A "UNIQUE" D-Day vessel moored in Southampton has been given a temporary reprieve which could save her from the scrapyard.

Associated British Ports (ABP) wants the Calshot to be removed from the docks but has extended the deadline it imposed on the vessel's owners.

The extension will give them more time to find a new home for historic craft and thus prevent her from being broken up.

The former tug was launched in 1929 and helped manoeuvre the world’s greatest ocean liners as they either entered or left the port.

In 1944 she was one of more than 7,000 vessels which took part in the D-Day landings.

Daily Echo:

She transported sections of the famous Mulberry harbour across the Channel to France and also served as a “non-assault HQ ship”.

Earlier this year her owners, the Tug Tender Calshot Trust, warned that the 90-year-old ship was slowly deteriorating and needed to be moved ashore to preserve her for the nation.

They urged ABP to tow her to Mayflower Park and surround the vessel with dredged material, effectively turning her into a land-based attraction.

But talks made little progress and ABP continued to insist that the vessel should be removed from the docks this month<JULY>.

Today the Daily Echo can reveal that the deadline has been extended.

An ABP spokesperson said: “We’re aware the owner is working with Southampton City Council and other interested parties on a long-term future for the vessel. We are not planning to enforce relocation of the vessel whilst this process is under way.”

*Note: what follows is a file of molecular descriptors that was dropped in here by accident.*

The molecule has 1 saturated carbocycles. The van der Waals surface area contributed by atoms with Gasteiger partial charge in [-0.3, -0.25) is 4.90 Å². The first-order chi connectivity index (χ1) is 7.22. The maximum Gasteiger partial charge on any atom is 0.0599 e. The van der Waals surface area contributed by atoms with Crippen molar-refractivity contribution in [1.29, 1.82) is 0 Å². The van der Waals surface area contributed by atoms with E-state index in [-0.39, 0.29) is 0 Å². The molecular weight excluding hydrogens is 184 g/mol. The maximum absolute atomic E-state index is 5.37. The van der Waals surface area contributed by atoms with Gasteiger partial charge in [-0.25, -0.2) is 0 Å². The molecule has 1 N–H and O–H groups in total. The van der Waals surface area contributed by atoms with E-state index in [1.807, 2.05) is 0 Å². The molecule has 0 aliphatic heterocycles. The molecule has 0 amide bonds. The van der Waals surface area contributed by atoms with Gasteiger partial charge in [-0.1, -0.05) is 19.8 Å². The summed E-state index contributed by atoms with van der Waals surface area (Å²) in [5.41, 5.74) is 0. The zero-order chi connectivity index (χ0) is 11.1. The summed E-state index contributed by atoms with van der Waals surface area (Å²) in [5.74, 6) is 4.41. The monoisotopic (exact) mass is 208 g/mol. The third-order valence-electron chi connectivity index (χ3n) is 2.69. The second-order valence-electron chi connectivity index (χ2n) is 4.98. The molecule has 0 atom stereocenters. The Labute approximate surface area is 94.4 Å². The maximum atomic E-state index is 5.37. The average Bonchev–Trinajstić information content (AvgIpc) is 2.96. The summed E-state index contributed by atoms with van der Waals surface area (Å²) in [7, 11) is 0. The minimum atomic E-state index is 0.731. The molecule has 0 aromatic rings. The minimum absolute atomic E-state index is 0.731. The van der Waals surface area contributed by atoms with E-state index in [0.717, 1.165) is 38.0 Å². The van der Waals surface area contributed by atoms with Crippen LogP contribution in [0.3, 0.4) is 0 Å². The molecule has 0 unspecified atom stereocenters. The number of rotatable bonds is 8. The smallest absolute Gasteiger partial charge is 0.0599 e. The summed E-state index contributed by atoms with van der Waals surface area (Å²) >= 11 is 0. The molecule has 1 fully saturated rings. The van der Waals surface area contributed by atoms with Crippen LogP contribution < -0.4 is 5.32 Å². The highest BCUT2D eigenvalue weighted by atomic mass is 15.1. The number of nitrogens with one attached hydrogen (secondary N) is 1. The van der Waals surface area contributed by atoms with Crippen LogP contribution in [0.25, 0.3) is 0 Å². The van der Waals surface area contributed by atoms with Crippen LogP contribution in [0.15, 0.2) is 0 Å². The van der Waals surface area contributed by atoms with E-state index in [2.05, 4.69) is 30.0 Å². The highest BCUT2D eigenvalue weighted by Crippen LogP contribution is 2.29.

Daily Echo:

The company has not said how long it is prepared to wait.

But Terry Yarwood, chairman of the trust, said: "We are extremely grateful to ABP for being so understanding about the Calshot.

"The extension to the deadline gives us more time to find a new home for the vessel and prevent her from being broken up.

"It's very important that the former Red Funnel tug and passenger tender is not scrapped.

"Calshot is the last surviving D-Day headquarters ship. Southampton should be proud that such an important vessel has survived for 90 years.

"Unfortunately there's a lack of understanding that this ship is a unique survivor and the people in power have a responsibility to ensue she has a future."

A council spokesman added: "We have been continuing to talk to the trust and other organisations to see if we can help them find a solution."